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image: Neanderthals’ Genetic Legacy

Neanderthals’ Genetic Legacy

By Ruth Williams | February 11, 2016

Ancient DNA in the genomes of modern humans influences a range of physiological traits.

6 Comments

image: Aging Shrinks Chromosomes

Aging Shrinks Chromosomes

By Ruth Williams | February 5, 2016

A study on human cells reveals how cellular aging affects the 3-D architecture of chromosomes.

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image: Schizophrenia and the Synapse

Schizophrenia and the Synapse

By Ruth Williams | January 27, 2016

Genetic evidence suggests that overactive synaptic pruning drives development of schizophrenia.

5 Comments

image: Yeasts Mate in Wasp Guts

Yeasts Mate in Wasp Guts

By Catherine Offord | January 18, 2016

The insects’ insides provide a favorable environment for outcrossing in domestic and wild yeast strains, scientists show.

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image: Second Contagious Cancer Found in Tasmanian Devils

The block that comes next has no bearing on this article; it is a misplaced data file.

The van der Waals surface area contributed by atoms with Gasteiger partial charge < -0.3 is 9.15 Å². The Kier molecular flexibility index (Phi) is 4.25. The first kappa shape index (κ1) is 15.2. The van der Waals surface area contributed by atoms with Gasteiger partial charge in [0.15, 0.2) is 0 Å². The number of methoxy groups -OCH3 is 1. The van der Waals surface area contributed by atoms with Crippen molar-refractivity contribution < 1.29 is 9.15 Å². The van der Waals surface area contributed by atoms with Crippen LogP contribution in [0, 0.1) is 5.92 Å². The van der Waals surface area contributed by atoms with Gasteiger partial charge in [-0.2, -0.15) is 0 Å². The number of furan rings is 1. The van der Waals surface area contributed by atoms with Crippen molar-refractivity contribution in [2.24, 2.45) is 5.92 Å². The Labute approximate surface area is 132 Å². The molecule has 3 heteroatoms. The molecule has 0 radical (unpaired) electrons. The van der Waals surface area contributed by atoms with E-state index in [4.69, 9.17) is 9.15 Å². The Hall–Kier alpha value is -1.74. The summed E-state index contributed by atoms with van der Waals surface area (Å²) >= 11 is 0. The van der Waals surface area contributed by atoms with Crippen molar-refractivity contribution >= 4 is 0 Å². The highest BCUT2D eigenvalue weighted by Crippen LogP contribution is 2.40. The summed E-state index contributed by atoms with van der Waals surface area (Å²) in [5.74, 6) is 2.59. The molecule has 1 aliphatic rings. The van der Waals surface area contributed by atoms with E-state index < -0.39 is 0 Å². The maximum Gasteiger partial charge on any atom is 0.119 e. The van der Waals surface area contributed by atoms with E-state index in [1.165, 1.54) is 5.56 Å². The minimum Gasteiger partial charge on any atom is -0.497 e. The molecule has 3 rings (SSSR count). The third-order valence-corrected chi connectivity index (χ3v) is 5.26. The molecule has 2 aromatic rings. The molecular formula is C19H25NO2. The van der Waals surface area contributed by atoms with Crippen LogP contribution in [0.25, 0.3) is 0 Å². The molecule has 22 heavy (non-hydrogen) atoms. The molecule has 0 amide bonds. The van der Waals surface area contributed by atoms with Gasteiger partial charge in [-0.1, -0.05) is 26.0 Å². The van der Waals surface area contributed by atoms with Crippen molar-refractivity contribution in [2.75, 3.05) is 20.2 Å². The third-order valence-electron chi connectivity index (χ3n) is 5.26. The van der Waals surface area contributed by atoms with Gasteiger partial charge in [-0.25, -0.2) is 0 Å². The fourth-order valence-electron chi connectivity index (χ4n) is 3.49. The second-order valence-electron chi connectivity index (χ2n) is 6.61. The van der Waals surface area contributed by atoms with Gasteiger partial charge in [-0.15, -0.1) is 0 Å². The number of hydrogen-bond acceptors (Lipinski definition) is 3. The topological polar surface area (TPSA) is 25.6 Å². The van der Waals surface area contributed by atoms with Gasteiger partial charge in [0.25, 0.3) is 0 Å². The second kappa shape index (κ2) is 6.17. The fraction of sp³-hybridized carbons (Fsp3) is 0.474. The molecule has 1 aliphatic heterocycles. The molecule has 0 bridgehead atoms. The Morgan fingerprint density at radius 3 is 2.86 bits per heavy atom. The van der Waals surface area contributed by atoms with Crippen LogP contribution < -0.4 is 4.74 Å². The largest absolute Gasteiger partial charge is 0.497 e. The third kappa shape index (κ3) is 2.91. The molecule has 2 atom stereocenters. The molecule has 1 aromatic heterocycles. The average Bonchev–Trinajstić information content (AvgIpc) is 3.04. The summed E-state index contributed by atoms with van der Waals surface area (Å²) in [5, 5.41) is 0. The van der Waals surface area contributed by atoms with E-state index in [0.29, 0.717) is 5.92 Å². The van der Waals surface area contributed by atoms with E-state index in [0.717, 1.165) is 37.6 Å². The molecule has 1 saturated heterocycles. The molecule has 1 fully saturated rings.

Second Contagious Cancer Found in Tasmanian Devils

By Anna Azvolinsky | December 29, 2015

A second fatal, transmissible cancer has been identified in the already endangered species.  

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image: Constant Evolution

Constant Evolution

By Ruth Williams | December 16, 2015

Bacteria growing in an unchanging environment continue to adapt indefinitely.

10 Comments

image: Cortical Census

Cortical Census

By Ruth Williams | November 26, 2015

Scientists document the characteristics and connections of mouse neocortical neurons to establish the most detailed microcircuit map to date.

1 Comment

image: How Gastric Bypass Can Kill Sugar Cravings

How Gastric Bypass Can Kill Sugar Cravings

By Ruth Williams | November 19, 2015

A type of bariatric surgery eliminates gut-to-brain signals that trigger sugar highs, a mouse study shows.  

1 Comment

image: Rethinking the Rise of Mammals

Rethinking the Rise of Mammals

By Bobby Bascomb | November 16, 2015

Mammals diversified 30 million years later than previously estimated, according to a new analysis of an ancient fossil.

3 Comments

image: Blood-Gut Barrier

Blood-Gut Barrier

By Ruth Williams | November 12, 2015

Scientists identify a barrier in mice between the intestine and its blood supply, and suggest how Salmonella sneaks through it.

0 Comments

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